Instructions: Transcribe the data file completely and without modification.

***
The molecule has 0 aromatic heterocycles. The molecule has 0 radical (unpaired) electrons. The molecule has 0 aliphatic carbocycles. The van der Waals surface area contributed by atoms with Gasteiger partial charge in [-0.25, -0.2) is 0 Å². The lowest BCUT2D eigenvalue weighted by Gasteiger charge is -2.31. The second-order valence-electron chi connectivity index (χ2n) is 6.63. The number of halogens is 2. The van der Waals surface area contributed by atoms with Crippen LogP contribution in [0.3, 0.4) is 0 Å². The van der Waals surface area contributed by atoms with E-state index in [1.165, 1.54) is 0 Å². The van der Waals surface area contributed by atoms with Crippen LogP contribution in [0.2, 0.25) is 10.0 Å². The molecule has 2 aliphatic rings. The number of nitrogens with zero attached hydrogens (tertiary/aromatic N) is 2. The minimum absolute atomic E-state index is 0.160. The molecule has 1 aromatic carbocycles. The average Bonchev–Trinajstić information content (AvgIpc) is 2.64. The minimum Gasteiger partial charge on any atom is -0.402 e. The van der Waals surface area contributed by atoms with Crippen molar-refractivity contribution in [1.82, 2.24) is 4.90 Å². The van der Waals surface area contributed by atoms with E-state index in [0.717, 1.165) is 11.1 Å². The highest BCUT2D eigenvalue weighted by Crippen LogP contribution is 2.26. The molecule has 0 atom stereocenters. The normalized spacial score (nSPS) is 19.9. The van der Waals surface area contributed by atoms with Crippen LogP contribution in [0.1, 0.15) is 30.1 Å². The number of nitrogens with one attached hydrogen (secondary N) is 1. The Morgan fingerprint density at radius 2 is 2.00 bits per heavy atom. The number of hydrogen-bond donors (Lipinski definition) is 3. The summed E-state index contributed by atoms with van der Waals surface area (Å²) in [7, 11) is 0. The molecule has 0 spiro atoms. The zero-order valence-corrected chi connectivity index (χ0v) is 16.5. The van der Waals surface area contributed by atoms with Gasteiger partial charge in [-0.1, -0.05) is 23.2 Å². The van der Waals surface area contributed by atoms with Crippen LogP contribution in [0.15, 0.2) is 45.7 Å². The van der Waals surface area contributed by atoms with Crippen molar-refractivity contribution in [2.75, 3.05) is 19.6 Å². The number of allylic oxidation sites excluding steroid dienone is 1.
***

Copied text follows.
The molecule has 0 aromatic heterocycles. The molecule has 0 radical (unpaired) electrons. The molecule has 0 aliphatic carbocycles. The van der Waals surface area contributed by atoms with Gasteiger partial charge in [-0.25, -0.2) is 0 Å². The lowest BCUT2D eigenvalue weighted by Gasteiger charge is -2.31. The second-order valence-electron chi connectivity index (χ2n) is 6.63. The number of halogens is 2. The van der Waals surface area contributed by atoms with Crippen LogP contribution in [0.3, 0.4) is 0 Å². The van der Waals surface area contributed by atoms with E-state index in [1.165, 1.54) is 0 Å². The van der Waals surface area contributed by atoms with Crippen LogP contribution in [0.2, 0.25) is 10.0 Å². The molecule has 2 aliphatic rings. The number of nitrogens with zero attached hydrogens (tertiary/aromatic N) is 2. The minimum absolute atomic E-state index is 0.160. The molecule has 1 aromatic carbocycles. The average Bonchev–Trinajstić information content (AvgIpc) is 2.64. The minimum Gasteiger partial charge on any atom is -0.402 e. The van der Waals surface area contributed by atoms with Crippen molar-refractivity contribution in [1.82, 2.24) is 4.90 Å². The van der Waals surface area contributed by atoms with E-state index in [0.717, 1.165) is 11.1 Å². The highest BCUT2D eigenvalue weighted by Crippen LogP contribution is 2.26. The molecule has 0 atom stereocenters. The normalized spacial score (nSPS) is 19.9. The van der Waals surface area contributed by atoms with Crippen LogP contribution in [0.1, 0.15) is 30.1 Å². The number of nitrogens with one attached hydrogen (secondary N) is 1. The Morgan fingerprint density at radius 2 is 2.00 bits per heavy atom. The number of hydrogen-bond donors (Lipinski definition) is 3. The summed E-state index contributed by atoms with van der Waals surface area (Å²) in [7, 11) is 0. The molecule has 0 spiro atoms. The zero-order valence-corrected chi connectivity index (χ0v) is 16.5. The van der Waals surface area contributed by atoms with Gasteiger partial charge in [-0.1, -0.05) is 23.2 Å². The van der Waals surface area contributed by atoms with Crippen LogP contribution in [0.15, 0.2) is 45.7 Å². The van der Waals surface area contributed by atoms with Crippen molar-refractivity contribution in [2.75, 3.05) is 19.6 Å². The number of allylic oxidation sites excluding steroid dienone is 1.